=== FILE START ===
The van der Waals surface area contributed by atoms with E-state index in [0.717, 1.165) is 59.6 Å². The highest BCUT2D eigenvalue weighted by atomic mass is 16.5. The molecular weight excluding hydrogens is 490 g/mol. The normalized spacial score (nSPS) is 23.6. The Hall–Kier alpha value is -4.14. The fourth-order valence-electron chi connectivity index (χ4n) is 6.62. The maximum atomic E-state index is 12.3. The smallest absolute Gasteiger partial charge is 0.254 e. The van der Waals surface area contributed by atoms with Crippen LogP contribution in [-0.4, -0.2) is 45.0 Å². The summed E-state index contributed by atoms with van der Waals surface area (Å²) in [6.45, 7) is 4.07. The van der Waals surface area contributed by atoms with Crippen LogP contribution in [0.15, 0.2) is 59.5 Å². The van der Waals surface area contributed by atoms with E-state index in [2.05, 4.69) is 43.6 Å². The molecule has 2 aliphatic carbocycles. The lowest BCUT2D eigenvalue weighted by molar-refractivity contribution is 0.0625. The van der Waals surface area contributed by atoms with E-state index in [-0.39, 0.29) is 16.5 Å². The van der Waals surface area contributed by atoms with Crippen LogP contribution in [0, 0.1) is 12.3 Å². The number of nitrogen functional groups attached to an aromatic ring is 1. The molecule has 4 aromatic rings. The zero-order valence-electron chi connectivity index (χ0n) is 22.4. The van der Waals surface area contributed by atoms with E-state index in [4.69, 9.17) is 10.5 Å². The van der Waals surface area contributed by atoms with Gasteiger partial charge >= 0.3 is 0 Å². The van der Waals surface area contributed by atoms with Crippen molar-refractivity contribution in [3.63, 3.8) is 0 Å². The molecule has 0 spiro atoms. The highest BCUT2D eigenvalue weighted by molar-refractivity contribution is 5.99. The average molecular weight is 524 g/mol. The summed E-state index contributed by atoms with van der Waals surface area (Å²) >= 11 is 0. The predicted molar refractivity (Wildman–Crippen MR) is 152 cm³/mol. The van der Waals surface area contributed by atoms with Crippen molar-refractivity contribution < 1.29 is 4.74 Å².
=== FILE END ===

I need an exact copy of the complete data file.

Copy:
The van der Waals surface area contributed by atoms with E-state index in [0.717, 1.165) is 59.6 Å². The highest BCUT2D eigenvalue weighted by atomic mass is 16.5. The molecular weight excluding hydrogens is 490 g/mol. The normalized spacial score (nSPS) is 23.6. The Hall–Kier alpha value is -4.14. The fourth-order valence-electron chi connectivity index (χ4n) is 6.62. The maximum atomic E-state index is 12.3. The smallest absolute Gasteiger partial charge is 0.254 e. The van der Waals surface area contributed by atoms with Crippen LogP contribution in [-0.4, -0.2) is 45.0 Å². The summed E-state index contributed by atoms with van der Waals surface area (Å²) in [6.45, 7) is 4.07. The van der Waals surface area contributed by atoms with Crippen LogP contribution in [0.15, 0.2) is 59.5 Å². The van der Waals surface area contributed by atoms with E-state index in [2.05, 4.69) is 43.6 Å². The molecule has 2 aliphatic carbocycles. The lowest BCUT2D eigenvalue weighted by molar-refractivity contribution is 0.0625. The van der Waals surface area contributed by atoms with E-state index in [-0.39, 0.29) is 16.5 Å². The van der Waals surface area contributed by atoms with Crippen LogP contribution in [0, 0.1) is 12.3 Å². The number of nitrogen functional groups attached to an aromatic ring is 1. The molecule has 4 aromatic rings. The zero-order valence-electron chi connectivity index (χ0n) is 22.4. The van der Waals surface area contributed by atoms with E-state index in [4.69, 9.17) is 10.5 Å². The van der Waals surface area contributed by atoms with Gasteiger partial charge >= 0.3 is 0 Å². The van der Waals surface area contributed by atoms with Crippen molar-refractivity contribution in [3.63, 3.8) is 0 Å². The molecule has 0 spiro atoms. The highest BCUT2D eigenvalue weighted by molar-refractivity contribution is 5.99. The average molecular weight is 524 g/mol. The summed E-state index contributed by atoms with van der Waals surface area (Å²) >= 11 is 0. The predicted molar refractivity (Wildman–Crippen MR) is 152 cm³/mol. The van der Waals surface area contributed by atoms with Crippen molar-refractivity contribution < 1.29 is 4.74 Å².